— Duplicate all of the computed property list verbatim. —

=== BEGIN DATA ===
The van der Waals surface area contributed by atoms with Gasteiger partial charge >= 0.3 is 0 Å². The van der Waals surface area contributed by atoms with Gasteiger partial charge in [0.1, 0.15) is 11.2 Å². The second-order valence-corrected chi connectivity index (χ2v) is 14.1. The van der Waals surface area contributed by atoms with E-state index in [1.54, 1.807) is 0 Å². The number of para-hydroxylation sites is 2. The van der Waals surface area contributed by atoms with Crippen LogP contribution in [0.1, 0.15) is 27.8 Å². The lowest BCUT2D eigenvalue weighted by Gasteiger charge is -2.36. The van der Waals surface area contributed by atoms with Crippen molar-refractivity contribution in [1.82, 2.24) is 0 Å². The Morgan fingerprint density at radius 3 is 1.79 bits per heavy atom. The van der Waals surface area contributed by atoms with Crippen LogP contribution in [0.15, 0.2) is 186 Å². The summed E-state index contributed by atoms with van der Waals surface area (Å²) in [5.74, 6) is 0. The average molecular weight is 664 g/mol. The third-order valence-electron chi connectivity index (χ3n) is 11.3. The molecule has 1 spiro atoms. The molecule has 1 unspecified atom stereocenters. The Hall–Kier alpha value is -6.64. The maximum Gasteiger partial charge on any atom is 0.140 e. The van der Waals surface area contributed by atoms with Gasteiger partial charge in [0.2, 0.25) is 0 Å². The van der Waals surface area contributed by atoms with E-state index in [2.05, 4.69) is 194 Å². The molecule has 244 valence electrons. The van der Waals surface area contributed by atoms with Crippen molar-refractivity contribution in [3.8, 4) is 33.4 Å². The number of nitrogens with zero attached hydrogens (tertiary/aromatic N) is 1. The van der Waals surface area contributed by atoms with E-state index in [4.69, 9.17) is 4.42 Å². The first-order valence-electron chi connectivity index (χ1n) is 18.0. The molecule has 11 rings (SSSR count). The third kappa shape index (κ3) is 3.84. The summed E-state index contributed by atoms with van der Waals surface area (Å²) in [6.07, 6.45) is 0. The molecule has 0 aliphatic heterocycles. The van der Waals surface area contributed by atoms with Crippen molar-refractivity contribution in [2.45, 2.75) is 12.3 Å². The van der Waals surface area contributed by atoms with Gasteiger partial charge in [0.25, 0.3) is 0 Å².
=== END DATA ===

The van der Waals surface area contributed by atoms with Gasteiger partial charge >= 0.3 is 0 Å². The van der Waals surface area contributed by atoms with Gasteiger partial charge in [0.1, 0.15) is 11.2 Å². The second-order valence-corrected chi connectivity index (χ2v) is 14.1. The van der Waals surface area contributed by atoms with E-state index in [1.54, 1.807) is 0 Å². The number of para-hydroxylation sites is 2. The van der Waals surface area contributed by atoms with Crippen LogP contribution in [0.1, 0.15) is 27.8 Å². The lowest BCUT2D eigenvalue weighted by Gasteiger charge is -2.36. The van der Waals surface area contributed by atoms with Crippen molar-refractivity contribution in [1.82, 2.24) is 0 Å². The Morgan fingerprint density at radius 3 is 1.79 bits per heavy atom. The van der Waals surface area contributed by atoms with Crippen LogP contribution in [0.15, 0.2) is 186 Å². The summed E-state index contributed by atoms with van der Waals surface area (Å²) in [5.74, 6) is 0. The average molecular weight is 664 g/mol. The third-order valence-electron chi connectivity index (χ3n) is 11.3. The molecule has 1 spiro atoms. The molecule has 1 unspecified atom stereocenters. The Hall–Kier alpha value is -6.64. The maximum Gasteiger partial charge on any atom is 0.140 e. The van der Waals surface area contributed by atoms with Gasteiger partial charge in [0.2, 0.25) is 0 Å². The van der Waals surface area contributed by atoms with E-state index in [2.05, 4.69) is 194 Å². The molecule has 244 valence electrons. The van der Waals surface area contributed by atoms with Crippen molar-refractivity contribution in [3.8, 4) is 33.4 Å². The number of nitrogens with zero attached hydrogens (tertiary/aromatic N) is 1. The van der Waals surface area contributed by atoms with E-state index in [4.69, 9.17) is 4.42 Å². The first-order valence-electron chi connectivity index (χ1n) is 18.0. The molecule has 11 rings (SSSR count). The third kappa shape index (κ3) is 3.84. The summed E-state index contributed by atoms with van der Waals surface area (Å²) in [6.07, 6.45) is 0. The molecule has 0 aliphatic heterocycles. The van der Waals surface area contributed by atoms with Crippen molar-refractivity contribution in [2.45, 2.75) is 12.3 Å². The van der Waals surface area contributed by atoms with Gasteiger partial charge in [0.25, 0.3) is 0 Å².